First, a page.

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DEAR ABBY: Over the years, Americans have incorporated fire safety into their daily lives by installing smoke alarms in their homes and developing an escape plan for their family to follow in the event of a fire. These measures have saved lives and prevented injuries. However, few people consider the risks associated with a common activity that most of us participate in daily: cooking.

Did you know that unattended cooking is a leading cause of home fires? Three out of 10 home fires begin in the kitchen, more than any other room in the home. Home cooking fires kill hundreds of Americans and injure roughly 4,000 more each year. Many of these fires are avoidable.

This year, the National Fire Protection Association is focusing its annual public awareness campaign, Fire Prevention Week (Oct. 8 to 14), on cooking safety, urging the public to "Prevent Cooking Fires: Watch What You Heat!"

How can people be safer from cooking fires at home? Just follow a few basic safety guidelines while working in the kitchen: Never leave cooking unattended while frying, grilling, broiling or boiling, and if you must leave for even a short period of time, turn off the stove. If you are simmering or baking something over a longer period, check it regularly. Remain in the home and use a timer to remind you that the stove or oven is on. And avoid wearing loose clothing with dangling sleeves while cooking, as it could catch fire if it comes in contact with a gas flame or electric burner.

I hope that everyone reading this letter will add safety to their list of ingredients as they prepare their next meal. -- JAMES M. SHANNON, PRESIDENT, NATIONAL FIRE PROTECTION ASSOCIATION

DEAR MR. SHANNON: So do I, because cooking is something that so many people do by rote that it's easy to become distracted. I would like to add a few tips to consider when small children are members of the household.

If children are present during cooking, maintain a "kid-free zone" of 3 feet around the stove. And if they are in the kitchen, the stove's back burners should be used and pot handles turned inward to reduce the risk that pots with hot contents will be knocked over. Also, do not hold small children while cooking.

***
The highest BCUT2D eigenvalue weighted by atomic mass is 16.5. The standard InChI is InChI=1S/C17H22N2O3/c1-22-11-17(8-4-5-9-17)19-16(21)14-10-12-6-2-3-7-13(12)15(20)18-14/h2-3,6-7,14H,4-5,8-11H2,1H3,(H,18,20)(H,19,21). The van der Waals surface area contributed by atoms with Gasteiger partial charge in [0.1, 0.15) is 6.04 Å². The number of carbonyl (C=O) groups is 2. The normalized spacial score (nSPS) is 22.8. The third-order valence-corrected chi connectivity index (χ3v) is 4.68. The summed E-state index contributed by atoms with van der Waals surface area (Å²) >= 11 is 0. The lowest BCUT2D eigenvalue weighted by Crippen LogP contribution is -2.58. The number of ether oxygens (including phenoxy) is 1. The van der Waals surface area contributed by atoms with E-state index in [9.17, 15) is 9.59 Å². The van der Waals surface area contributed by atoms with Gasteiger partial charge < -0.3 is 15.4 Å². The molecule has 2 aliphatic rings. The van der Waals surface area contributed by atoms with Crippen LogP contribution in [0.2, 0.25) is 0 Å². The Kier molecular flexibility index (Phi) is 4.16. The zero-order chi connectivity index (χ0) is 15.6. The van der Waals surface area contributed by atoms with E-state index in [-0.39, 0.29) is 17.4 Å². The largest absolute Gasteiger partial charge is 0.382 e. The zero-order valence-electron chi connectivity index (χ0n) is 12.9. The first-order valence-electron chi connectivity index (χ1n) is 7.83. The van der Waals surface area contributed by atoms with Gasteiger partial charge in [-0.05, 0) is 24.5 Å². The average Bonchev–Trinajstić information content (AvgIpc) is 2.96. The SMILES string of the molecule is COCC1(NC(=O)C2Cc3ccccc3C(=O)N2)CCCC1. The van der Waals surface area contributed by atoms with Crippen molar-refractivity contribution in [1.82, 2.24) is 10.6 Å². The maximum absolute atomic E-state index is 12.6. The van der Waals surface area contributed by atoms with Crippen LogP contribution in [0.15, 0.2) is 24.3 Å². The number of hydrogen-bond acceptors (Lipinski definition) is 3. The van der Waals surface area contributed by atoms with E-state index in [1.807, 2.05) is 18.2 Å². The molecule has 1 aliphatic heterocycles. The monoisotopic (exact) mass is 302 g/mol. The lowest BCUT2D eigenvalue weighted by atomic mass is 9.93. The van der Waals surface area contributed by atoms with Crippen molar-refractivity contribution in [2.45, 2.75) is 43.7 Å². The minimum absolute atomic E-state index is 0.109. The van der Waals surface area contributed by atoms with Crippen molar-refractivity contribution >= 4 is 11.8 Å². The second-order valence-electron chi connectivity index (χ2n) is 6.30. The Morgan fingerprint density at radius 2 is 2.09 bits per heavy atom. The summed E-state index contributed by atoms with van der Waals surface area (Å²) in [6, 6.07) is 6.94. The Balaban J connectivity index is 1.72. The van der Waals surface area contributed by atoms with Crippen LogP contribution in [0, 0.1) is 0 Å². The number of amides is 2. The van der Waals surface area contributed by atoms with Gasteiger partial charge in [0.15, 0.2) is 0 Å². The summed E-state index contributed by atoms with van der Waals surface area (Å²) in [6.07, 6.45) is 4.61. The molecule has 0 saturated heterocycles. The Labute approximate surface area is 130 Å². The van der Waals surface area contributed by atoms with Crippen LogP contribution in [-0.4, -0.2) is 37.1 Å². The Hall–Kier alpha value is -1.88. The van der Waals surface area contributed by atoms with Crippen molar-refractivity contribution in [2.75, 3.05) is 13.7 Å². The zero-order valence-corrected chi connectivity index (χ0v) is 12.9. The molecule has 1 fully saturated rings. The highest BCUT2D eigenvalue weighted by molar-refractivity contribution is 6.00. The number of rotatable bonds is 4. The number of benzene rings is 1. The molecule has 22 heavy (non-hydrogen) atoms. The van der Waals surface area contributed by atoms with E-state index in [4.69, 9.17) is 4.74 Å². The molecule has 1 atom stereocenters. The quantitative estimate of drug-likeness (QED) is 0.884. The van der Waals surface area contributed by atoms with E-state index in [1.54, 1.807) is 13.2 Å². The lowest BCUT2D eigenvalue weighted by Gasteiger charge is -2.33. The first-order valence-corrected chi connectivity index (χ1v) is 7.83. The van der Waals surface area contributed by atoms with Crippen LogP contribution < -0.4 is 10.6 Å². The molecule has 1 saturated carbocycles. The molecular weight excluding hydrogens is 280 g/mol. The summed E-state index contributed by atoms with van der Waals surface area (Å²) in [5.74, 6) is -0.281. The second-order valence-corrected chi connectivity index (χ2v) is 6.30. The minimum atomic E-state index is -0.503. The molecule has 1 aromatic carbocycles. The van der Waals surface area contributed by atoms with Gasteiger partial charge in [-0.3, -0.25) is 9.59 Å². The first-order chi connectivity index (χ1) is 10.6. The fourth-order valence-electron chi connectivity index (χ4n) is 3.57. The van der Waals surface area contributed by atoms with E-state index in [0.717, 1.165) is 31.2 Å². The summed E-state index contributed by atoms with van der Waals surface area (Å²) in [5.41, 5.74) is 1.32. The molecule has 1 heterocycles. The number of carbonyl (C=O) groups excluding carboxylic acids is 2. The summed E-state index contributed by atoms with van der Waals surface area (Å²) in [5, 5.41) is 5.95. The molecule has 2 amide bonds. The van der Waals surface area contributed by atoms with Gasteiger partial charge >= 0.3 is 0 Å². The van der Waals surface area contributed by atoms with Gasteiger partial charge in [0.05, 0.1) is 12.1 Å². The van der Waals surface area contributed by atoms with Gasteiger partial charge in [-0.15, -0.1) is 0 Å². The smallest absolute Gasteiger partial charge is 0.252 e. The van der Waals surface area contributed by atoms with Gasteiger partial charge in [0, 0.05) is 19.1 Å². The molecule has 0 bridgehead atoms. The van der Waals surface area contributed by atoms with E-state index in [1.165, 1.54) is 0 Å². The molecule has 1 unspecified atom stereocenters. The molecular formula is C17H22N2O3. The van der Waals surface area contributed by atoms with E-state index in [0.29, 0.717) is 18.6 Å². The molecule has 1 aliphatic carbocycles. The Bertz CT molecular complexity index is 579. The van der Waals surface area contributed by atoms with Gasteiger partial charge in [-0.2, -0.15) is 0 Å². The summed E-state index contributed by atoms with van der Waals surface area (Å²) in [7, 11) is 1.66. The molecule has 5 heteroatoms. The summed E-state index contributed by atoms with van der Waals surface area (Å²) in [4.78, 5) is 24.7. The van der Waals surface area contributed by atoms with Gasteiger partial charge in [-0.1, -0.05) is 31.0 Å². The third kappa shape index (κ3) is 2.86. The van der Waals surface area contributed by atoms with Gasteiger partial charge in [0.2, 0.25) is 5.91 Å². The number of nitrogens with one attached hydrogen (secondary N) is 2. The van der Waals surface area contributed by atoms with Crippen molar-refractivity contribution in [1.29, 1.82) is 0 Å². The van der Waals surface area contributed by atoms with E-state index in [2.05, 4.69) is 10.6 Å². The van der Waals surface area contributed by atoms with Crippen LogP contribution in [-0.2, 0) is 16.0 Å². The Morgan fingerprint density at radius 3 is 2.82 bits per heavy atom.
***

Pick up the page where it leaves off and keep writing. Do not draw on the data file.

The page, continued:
Readers, Fire Prevention Week is the logical time to review other safety measures around the house and to check your smoke alarms to assure they are working properly. To learn more about fire prevention and safety, log on to � HYPERLINK "" ���.

DEAR ABBY: I have been dating "Linus" for about a year. We say we love each other, but Linus says there's no such thing as "true love." OK, he's not very romantic, but he treats me well.

I was in love before -- the kind I thought was true love -- but I lost him. Now I'm not so sure I believe in true love, but I'm a romantic, and somehow, ending up with someone who doesn't believe in true love doesn't seem right. I'm not sure what to do. Should I keep looking for a true love that may not exist, or settle for someone who loves me, but not in that soul mate sort of way? -- D.L.K. IN PENNSYLVANIA

DEAR D.L.K.: "True love" is difficult to define because it's different for every individual. If Linus is considering marriage to you, then perhaps what Linus feels is true love -- for him. However, if what you want is someone who will sweep you off your feet and maintain that intensity throughout a marriage, then keep looking, because Linus is not the Prince Charming for you.

For an excellent guide to becoming a better conversationalist and a more attractive person, order "How to Be Popular." Send a business-size, self-addressed envelope, plus check or money order for $6 (U.S. funds) to: Dear Abby Popularity Booklet, P.O. Box 447, Mount Morris, IL 61054-0447. (Postage is included.)

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